Logo of Phnom Penh Post newspaper Phnom Penh Post - Sinking feeling: CAA making a splash over aquaculture as sector flounders

Sinking feeling: CAA making a splash over aquaculture as sector flounders

Content image - Phnom Penh Post
Aquaculture production in the Kingdom clocked in at 400,400 tonnes last year, up by 30.25 per cent from 307,408 tonnes in 2019. VENG SAKHON VIA FACEBOOK

Sinking feeling: CAA making a splash over aquaculture as sector flounders

Aquaculture production could experience a marginal decline this year as discouraging prices and other market forces prompt farmers to reduce the amount of juvenile fish used to stock their ponds, or go as far as to temporarily halt operations, according to the Cambodian Aquaculturist Association (CAA).

Chet Phirum, co-founder of CAA, which now boasts more than 300 member households, told The Post on August 10 that the number of fish stocked in ponds had dropped since April-May, as more farmers sell their cage-cultured produce without replenishing stocks with juvenile fish, and take a wait-and-see approach for future market opportunities.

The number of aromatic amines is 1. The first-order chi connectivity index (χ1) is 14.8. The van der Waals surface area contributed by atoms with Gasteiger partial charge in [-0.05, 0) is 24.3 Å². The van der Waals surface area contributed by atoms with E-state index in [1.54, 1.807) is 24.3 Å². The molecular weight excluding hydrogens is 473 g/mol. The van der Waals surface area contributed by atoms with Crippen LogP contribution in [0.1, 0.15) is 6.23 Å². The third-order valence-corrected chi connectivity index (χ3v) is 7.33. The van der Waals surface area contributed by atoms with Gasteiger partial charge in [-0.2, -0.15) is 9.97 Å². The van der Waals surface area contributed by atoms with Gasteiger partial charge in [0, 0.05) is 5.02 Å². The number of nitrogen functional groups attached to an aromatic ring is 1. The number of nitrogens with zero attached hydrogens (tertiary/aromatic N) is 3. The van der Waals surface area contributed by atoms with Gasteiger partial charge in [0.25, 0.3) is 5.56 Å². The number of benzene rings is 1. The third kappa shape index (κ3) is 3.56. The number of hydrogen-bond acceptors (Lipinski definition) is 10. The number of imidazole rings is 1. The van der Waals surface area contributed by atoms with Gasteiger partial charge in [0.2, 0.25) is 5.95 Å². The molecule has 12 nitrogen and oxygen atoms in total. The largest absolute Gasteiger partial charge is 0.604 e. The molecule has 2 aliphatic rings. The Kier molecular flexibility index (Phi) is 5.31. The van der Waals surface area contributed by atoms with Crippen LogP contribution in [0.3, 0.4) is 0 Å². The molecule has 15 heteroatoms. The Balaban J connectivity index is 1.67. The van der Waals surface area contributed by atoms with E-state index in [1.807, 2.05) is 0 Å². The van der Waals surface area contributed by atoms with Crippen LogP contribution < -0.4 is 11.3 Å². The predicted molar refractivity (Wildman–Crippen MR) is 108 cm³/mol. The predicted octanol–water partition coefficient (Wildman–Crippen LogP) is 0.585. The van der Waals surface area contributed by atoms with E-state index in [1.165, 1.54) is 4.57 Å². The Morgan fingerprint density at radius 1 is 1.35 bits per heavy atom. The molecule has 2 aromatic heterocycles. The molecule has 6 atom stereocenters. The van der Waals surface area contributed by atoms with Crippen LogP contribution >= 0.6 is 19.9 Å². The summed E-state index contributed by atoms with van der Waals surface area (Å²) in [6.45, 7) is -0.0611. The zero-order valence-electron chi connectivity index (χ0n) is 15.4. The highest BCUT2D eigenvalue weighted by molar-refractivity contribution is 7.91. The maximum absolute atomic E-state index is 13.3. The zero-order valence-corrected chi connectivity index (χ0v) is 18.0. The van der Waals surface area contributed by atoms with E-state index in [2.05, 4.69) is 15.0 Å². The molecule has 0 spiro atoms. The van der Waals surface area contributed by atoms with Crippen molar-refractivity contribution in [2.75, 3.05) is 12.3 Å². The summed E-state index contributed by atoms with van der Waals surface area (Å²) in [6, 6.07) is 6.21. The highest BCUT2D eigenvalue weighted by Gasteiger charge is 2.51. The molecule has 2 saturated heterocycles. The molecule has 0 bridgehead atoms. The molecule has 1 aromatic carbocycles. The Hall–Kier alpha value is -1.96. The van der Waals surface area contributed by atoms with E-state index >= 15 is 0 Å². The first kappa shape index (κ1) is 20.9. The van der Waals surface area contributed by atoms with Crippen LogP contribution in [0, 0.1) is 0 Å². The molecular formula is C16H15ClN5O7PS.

Despite this, he said, the price of aquaculture fish in the local market has not seen a significant rise over the last couple of months.

CAA statistics show that aquaculture yield in the 315 fish farms run by its members in May was 10,356 tonnes – 7,259 of “pra” (Pangasius djambal), 1,858 of “chdo” (giant snakehead or Channa micropeltes), 893 of “po” (Pangasius larnaudii), 155 of “andeng” (most other non-shark catfish) and 191 of other fish species.

CAA projections show that the aquaculture business would be considerably unprofitable this year and that output would fail to meet expectations, according to Phirum.

The dwindling prices of preferred aquaculture fish varieties and the rising rates of the corresponding feed have pushed a number of farmers to gamble on different species perceived to be in higher demand, he said.

He hinted that “chdo” fish had become all the more coveted, now worth about 11,000 riel ($2.75) per kg, up from 9,200 riel early this year, while other species largely remained flat.